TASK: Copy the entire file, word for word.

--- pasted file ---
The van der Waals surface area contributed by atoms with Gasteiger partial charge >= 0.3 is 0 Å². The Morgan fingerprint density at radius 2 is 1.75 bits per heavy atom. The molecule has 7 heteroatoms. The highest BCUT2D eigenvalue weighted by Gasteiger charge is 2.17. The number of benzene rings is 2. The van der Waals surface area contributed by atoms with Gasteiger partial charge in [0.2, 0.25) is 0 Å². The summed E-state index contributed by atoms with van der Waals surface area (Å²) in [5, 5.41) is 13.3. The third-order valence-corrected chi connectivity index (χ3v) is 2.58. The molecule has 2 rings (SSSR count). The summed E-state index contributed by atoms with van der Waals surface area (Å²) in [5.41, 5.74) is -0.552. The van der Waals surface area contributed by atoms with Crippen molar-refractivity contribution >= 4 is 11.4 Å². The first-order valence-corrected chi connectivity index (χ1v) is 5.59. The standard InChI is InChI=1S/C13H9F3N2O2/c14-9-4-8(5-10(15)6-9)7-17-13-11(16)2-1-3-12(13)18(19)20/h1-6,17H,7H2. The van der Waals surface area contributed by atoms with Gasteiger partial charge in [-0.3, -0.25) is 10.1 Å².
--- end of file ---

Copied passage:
The van der Waals surface area contributed by atoms with Gasteiger partial charge >= 0.3 is 0 Å². The Morgan fingerprint density at radius 2 is 1.75 bits per heavy atom. The molecule has 7 heteroatoms. The highest BCUT2D eigenvalue weighted by Gasteiger charge is 2.17. The number of benzene rings is 2. The van der Waals surface area contributed by atoms with Gasteiger partial charge in [0.2, 0.25) is 0 Å². The summed E-state index contributed by atoms with van der Waals surface area (Å²) in [5, 5.41) is 13.3. The third-order valence-corrected chi connectivity index (χ3v) is 2.58. The molecule has 2 rings (SSSR count). The summed E-state index contributed by atoms with van der Waals surface area (Å²) in [5.41, 5.74) is -0.552. The van der Waals surface area contributed by atoms with Crippen molar-refractivity contribution >= 4 is 11.4 Å². The first-order valence-corrected chi connectivity index (χ1v) is 5.59. The standard InChI is InChI=1S/C13H9F3N2O2/c14-9-4-8(5-10(15)6-9)7-17-13-11(16)2-1-3-12(13)18(19)20/h1-6,17H,7H2. The van der Waals surface area contributed by atoms with Gasteiger partial charge in [-0.3, -0.25) is 10.1 Å².